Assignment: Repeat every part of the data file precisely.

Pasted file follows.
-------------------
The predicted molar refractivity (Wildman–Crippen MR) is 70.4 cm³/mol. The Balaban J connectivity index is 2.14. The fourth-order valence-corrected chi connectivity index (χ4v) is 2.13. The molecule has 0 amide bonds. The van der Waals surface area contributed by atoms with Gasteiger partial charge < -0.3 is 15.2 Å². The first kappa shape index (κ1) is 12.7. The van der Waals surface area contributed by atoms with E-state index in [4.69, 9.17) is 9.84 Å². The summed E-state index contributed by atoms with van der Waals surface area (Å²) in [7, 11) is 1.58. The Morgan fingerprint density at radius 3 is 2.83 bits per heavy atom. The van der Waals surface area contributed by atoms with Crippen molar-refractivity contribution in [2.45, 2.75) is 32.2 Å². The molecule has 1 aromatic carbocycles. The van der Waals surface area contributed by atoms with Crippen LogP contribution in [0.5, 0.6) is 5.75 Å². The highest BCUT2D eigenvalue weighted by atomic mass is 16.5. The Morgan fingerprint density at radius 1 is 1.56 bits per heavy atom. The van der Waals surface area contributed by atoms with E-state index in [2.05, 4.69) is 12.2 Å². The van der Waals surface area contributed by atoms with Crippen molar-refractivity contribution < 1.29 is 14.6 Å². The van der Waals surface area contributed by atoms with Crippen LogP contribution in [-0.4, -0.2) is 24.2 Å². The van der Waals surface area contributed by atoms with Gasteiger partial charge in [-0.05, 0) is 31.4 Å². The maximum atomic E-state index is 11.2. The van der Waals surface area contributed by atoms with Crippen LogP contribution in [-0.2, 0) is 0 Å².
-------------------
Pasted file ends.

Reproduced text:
The predicted molar refractivity (Wildman–Crippen MR) is 70.4 cm³/mol. The Balaban J connectivity index is 2.14. The fourth-order valence-corrected chi connectivity index (χ4v) is 2.13. The molecule has 0 amide bonds. The van der Waals surface area contributed by atoms with Gasteiger partial charge < -0.3 is 15.2 Å². The first kappa shape index (κ1) is 12.7. The van der Waals surface area contributed by atoms with E-state index in [4.69, 9.17) is 9.84 Å². The summed E-state index contributed by atoms with van der Waals surface area (Å²) in [7, 11) is 1.58. The Morgan fingerprint density at radius 3 is 2.83 bits per heavy atom. The van der Waals surface area contributed by atoms with Crippen molar-refractivity contribution in [2.45, 2.75) is 32.2 Å². The molecule has 1 aromatic carbocycles. The van der Waals surface area contributed by atoms with Crippen LogP contribution in [0.5, 0.6) is 5.75 Å². The highest BCUT2D eigenvalue weighted by atomic mass is 16.5. The Morgan fingerprint density at radius 1 is 1.56 bits per heavy atom. The van der Waals surface area contributed by atoms with E-state index in [2.05, 4.69) is 12.2 Å². The van der Waals surface area contributed by atoms with Crippen molar-refractivity contribution < 1.29 is 14.6 Å². The van der Waals surface area contributed by atoms with Crippen LogP contribution in [-0.4, -0.2) is 24.2 Å². The van der Waals surface area contributed by atoms with Gasteiger partial charge in [-0.05, 0) is 31.4 Å². The maximum atomic E-state index is 11.2. The van der Waals surface area contributed by atoms with Crippen LogP contribution in [-0.2, 0) is 0 Å².